|Book Series (76)||
|Mechanical and process engineering||735|
|Mining and metallurgy||29|
|Architecture and civil engineering||58|
|ISBN-13 (Hard Copy)||9783954040346|
|Lamination of Cover||matt|
|Place of Dissertation||Berlin|
Vertical integration of integrated circuit dies offers tremendous opportunities from an architectural as well as from an economical standpoint. Memory proximity supports performance scaling, and might enable significant energy savings. Partitioning of the corresponding functionalities and technologies into individual tiers can improve yield and modularity substantially.
The paradigm change of stacking active components has a direct impact on heat-removal concepts and is therefore the motivation of this thesis. A stack comprised of a single logic layer in combination with multiple memory dies was identified as the limit for traditional back-side heat removal. To minimize junction temperatures, a stacking sequence with the high heat-flux component in close proximity to the cold plate is proposed.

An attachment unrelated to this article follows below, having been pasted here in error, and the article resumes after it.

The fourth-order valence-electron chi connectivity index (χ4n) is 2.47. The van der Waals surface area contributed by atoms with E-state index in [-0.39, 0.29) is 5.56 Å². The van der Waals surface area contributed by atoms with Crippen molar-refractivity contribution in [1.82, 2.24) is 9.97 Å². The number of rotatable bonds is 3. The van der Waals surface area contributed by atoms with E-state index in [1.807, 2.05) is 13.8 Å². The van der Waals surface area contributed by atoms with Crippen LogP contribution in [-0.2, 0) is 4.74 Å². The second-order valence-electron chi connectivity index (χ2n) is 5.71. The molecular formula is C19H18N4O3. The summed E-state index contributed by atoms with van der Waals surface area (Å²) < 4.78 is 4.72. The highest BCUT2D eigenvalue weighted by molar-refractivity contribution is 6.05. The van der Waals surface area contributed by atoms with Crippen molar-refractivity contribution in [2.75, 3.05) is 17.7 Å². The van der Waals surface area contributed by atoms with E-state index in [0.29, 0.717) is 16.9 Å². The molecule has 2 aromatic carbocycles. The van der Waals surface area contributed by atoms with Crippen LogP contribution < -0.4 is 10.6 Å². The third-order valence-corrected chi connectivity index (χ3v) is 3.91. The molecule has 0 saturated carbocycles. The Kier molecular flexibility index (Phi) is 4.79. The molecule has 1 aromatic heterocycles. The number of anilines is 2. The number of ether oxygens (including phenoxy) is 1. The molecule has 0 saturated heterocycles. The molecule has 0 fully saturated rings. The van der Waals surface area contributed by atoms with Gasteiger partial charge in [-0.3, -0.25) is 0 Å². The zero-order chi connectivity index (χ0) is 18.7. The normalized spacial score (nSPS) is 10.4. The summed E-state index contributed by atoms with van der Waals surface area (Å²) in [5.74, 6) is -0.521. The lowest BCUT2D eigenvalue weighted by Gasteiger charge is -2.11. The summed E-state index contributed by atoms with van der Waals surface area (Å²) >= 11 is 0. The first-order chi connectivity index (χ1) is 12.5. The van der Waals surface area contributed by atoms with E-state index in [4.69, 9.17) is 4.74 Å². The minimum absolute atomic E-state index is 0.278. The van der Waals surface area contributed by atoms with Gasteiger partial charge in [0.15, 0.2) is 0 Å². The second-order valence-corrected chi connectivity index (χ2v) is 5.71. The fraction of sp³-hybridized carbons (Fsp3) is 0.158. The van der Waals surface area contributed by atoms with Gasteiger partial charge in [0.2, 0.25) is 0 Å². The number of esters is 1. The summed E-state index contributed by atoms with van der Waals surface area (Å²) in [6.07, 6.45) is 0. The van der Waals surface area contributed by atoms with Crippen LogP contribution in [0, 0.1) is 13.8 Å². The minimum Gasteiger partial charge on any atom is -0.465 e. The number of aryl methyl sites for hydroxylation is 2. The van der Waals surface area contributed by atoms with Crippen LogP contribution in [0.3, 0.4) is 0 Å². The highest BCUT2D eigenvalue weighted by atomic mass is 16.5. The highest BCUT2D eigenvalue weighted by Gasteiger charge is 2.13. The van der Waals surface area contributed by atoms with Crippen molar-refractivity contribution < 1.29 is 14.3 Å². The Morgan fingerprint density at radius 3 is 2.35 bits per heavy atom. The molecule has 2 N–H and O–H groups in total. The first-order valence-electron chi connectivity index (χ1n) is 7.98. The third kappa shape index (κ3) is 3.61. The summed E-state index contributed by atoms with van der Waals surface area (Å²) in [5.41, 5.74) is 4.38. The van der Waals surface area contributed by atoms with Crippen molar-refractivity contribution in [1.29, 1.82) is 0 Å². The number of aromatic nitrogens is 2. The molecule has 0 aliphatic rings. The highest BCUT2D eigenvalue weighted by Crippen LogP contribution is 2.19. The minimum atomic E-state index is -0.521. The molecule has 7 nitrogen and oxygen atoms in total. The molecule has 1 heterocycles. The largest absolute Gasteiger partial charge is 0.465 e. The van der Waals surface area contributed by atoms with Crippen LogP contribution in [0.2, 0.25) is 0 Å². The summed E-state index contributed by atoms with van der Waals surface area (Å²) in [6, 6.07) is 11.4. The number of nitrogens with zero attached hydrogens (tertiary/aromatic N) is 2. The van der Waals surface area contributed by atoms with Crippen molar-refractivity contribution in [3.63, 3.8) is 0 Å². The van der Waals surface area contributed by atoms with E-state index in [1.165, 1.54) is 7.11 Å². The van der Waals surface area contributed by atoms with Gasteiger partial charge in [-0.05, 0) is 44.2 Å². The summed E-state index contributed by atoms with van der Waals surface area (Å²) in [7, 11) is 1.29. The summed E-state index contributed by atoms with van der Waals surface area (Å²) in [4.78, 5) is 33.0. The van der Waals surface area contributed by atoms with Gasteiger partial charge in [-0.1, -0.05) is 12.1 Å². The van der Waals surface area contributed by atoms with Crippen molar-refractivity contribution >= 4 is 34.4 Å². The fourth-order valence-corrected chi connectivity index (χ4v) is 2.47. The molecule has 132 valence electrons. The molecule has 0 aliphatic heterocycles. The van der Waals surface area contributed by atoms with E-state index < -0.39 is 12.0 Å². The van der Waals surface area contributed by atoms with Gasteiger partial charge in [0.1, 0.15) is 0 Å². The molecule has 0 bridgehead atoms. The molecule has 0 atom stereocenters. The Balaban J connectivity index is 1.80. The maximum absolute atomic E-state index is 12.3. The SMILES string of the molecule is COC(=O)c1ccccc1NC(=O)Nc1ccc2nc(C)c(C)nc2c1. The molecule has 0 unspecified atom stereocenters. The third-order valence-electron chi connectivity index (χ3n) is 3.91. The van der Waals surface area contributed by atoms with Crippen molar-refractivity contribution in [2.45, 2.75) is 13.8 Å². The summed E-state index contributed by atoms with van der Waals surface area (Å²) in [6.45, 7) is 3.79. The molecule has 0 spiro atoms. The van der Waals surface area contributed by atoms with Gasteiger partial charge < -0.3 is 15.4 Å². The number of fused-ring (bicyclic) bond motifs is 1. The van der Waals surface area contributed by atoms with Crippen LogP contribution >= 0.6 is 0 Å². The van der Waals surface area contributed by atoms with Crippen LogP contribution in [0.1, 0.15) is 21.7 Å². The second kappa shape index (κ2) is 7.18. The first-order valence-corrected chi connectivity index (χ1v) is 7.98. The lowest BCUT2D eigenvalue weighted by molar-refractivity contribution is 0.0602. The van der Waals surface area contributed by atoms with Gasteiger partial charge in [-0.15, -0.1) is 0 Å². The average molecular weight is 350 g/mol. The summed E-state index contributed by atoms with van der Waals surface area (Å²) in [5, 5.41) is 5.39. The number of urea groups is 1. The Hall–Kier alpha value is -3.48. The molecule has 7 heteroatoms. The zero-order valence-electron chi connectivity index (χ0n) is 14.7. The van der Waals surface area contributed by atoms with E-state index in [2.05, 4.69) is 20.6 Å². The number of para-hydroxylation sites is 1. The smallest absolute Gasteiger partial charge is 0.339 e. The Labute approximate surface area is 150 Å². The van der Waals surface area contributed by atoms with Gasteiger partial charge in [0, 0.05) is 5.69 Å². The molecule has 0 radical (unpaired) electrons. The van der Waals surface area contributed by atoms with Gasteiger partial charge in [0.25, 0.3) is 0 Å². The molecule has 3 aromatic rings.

Interlayer cooling is the only volumetric heat-removal solution that scales with the number of dies in the stack. Hence, the focus of this thesis has been to identify the potential of interlayer cooling and to provide a modeling framework. Fundamental heat-transfer building blocks, such as unit-cell geometries, fluid structure modulation, fluid focusing, as well as four-port fluid delivery supporting power-map-aware heat removal, are discussed. Moreover, the theoretical foundation was experimentally validated on resistively heated convective test cavities. Therefore, specific bonding and insulation schemes were developed. Finally, the interlayer cooling performance was demonstrated on a pyramid chip stack.